Nonsteroidal anti-inflammatory drugs (NSAIDs) may induce destabilization of 24-hour blood pressure (BP) control in patients with osteoarthritis (OA) and treated hypertension, due in part to reduction in prostacyclin and increases in volume retention. Hence, we assessed the 24-hour BP effects of naproxcinod and the conventional NSAIDs naproxen and ibuprofen.
The 24-hour ambulatory systolic BP effect of 2 doses of naproxcinod (750 and 375 mg bid) vs 2 equimolar doses of naproxen (500 and 250 mg bid) and ibuprofen (600 mg tid) were studied in a 1:1:1:1:1 randomization scheme in a 16-week (90 days of active treatment) double-blind, randomized study involving 299 patients with OA, all of whom had controlled hypertension (< 140/90 mmHg) on 1-2 antihypertensive agents.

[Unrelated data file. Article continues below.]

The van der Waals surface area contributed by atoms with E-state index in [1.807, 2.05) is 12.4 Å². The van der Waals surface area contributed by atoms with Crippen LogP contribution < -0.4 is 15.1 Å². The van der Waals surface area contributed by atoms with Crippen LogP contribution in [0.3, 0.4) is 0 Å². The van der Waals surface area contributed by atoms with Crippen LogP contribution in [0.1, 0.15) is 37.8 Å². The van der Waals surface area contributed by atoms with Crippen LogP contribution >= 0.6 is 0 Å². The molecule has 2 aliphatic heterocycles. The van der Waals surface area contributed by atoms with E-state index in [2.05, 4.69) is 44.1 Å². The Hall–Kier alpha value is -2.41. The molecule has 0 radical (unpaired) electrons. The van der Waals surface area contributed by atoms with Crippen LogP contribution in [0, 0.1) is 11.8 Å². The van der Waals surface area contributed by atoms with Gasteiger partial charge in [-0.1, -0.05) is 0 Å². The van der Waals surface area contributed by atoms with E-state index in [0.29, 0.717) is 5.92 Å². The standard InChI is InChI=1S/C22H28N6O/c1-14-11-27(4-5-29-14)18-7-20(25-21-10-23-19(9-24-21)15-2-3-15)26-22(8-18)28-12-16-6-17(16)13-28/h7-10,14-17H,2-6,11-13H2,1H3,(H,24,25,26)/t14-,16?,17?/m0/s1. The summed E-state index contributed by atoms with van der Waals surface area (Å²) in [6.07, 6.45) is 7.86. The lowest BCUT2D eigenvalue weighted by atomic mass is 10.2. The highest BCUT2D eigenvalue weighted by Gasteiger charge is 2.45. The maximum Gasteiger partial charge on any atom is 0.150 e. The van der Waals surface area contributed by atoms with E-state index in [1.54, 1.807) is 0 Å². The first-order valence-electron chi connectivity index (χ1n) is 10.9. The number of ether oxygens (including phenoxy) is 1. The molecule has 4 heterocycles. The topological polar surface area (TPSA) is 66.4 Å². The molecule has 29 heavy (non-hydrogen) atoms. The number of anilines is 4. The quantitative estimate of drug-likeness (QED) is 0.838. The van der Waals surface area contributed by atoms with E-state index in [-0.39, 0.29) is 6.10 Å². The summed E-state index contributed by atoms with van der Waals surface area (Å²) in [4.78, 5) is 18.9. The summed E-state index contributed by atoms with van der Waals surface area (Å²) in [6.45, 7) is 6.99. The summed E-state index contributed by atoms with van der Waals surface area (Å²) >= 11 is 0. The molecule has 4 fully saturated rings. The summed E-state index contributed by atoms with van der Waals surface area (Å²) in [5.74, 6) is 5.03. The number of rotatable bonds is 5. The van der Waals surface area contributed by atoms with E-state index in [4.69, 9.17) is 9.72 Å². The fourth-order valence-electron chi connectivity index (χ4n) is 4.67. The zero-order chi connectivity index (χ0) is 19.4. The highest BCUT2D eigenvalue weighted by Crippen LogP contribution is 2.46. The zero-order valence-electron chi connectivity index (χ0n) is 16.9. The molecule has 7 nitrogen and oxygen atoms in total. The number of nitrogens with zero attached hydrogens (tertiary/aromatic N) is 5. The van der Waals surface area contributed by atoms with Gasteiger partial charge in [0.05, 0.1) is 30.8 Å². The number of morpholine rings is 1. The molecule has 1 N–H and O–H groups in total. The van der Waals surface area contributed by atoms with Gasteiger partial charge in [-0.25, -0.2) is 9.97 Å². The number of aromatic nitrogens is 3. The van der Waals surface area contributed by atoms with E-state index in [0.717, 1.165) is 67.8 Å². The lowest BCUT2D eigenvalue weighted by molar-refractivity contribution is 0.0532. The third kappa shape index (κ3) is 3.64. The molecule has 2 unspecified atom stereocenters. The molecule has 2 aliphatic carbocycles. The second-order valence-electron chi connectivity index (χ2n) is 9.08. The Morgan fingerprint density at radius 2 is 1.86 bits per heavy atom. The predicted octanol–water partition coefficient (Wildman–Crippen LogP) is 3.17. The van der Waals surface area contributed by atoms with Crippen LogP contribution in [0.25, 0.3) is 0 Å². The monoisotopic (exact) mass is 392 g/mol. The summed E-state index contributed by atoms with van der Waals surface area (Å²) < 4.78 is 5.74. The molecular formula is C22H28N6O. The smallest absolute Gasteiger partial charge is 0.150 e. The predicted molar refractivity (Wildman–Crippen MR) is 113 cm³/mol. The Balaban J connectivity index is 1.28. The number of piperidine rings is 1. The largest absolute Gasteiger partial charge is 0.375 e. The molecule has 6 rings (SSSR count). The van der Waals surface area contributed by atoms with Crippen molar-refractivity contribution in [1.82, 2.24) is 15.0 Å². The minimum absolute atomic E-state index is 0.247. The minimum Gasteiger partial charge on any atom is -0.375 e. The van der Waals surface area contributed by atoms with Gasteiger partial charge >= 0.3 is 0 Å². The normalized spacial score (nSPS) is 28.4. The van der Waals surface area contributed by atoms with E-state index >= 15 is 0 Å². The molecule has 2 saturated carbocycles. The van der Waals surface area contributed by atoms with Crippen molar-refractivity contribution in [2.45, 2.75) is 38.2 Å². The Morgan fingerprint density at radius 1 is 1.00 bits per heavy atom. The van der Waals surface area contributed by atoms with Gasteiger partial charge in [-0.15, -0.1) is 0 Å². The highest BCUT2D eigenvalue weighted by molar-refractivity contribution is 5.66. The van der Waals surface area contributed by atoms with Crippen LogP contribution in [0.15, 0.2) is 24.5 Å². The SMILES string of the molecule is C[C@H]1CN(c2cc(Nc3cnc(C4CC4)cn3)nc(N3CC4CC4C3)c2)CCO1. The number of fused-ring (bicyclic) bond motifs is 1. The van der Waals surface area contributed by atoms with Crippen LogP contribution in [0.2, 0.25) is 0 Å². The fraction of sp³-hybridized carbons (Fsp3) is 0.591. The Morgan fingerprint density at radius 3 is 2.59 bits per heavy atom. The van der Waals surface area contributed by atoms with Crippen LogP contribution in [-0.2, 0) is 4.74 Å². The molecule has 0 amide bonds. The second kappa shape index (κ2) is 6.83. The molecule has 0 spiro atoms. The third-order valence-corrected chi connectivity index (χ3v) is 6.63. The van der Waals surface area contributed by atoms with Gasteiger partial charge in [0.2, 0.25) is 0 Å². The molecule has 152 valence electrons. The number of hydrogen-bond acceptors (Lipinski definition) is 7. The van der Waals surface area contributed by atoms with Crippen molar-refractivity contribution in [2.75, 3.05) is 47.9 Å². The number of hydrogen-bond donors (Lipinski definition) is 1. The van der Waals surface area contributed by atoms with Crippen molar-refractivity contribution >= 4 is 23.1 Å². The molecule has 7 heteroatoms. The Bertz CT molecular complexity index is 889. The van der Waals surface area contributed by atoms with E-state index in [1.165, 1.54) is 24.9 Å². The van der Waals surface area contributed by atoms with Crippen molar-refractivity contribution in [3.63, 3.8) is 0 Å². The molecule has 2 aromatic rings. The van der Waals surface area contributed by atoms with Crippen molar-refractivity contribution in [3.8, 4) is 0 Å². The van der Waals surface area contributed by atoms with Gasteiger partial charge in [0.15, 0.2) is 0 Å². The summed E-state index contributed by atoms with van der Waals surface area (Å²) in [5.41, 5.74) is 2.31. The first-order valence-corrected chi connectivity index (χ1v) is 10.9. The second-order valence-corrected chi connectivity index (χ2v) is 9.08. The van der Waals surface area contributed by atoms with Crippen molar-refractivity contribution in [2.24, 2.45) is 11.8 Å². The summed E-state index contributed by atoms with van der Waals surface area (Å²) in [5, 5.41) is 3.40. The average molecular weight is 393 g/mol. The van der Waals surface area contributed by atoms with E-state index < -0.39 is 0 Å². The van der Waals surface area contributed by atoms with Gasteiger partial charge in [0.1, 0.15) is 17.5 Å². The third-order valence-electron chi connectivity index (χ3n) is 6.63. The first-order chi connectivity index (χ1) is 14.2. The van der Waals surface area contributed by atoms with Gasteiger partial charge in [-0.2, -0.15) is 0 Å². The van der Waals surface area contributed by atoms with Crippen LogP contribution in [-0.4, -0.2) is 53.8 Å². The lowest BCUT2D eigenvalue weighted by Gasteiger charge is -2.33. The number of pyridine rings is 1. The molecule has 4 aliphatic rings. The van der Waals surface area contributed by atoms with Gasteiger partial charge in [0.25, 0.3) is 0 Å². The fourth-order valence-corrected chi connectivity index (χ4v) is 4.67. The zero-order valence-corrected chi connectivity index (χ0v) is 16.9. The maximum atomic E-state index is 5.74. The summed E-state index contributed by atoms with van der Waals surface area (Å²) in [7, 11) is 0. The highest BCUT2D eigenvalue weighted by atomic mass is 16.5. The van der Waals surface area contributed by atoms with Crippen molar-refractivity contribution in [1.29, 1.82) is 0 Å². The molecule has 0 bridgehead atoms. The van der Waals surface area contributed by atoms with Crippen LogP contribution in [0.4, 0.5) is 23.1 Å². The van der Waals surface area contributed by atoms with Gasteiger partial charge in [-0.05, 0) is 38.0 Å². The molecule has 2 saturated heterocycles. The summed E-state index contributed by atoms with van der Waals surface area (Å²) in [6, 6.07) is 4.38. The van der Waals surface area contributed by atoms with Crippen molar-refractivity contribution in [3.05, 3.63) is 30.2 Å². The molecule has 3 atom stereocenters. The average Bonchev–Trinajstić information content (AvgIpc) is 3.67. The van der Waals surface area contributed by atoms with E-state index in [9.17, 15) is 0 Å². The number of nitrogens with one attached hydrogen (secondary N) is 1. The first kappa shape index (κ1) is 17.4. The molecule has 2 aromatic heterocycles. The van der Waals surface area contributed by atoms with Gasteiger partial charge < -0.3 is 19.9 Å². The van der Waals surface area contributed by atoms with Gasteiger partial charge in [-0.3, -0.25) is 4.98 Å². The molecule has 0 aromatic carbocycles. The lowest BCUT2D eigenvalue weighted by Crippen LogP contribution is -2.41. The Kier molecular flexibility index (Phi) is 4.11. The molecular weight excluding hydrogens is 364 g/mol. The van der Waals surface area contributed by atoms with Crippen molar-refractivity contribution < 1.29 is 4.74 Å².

At baseline, patients were 61 ± 9 years, 64% female, and 83% non-black. Baseline systolic BPs were similar in the 5 groups (Table). Mean increases from baseline in the 24-hour systolic BP were numerically less in patients on naproxcinod compared to both naproxen and ibuprofen (Table).
These data confirm that the mean 24-hour BP increase was less with naproxcinod compared to naproxen. Further, these are the first data to show a lesser BP effect of naproxcinod versus ibuprofen. These findings have important clinical implications for OA patients with hypertension.
1University of Connecticut School of Medicine, Farmington, USA
2Northwestern University School of Medicine, Chicago, USA
3NicOx S.A., Sophia-Antopolis, France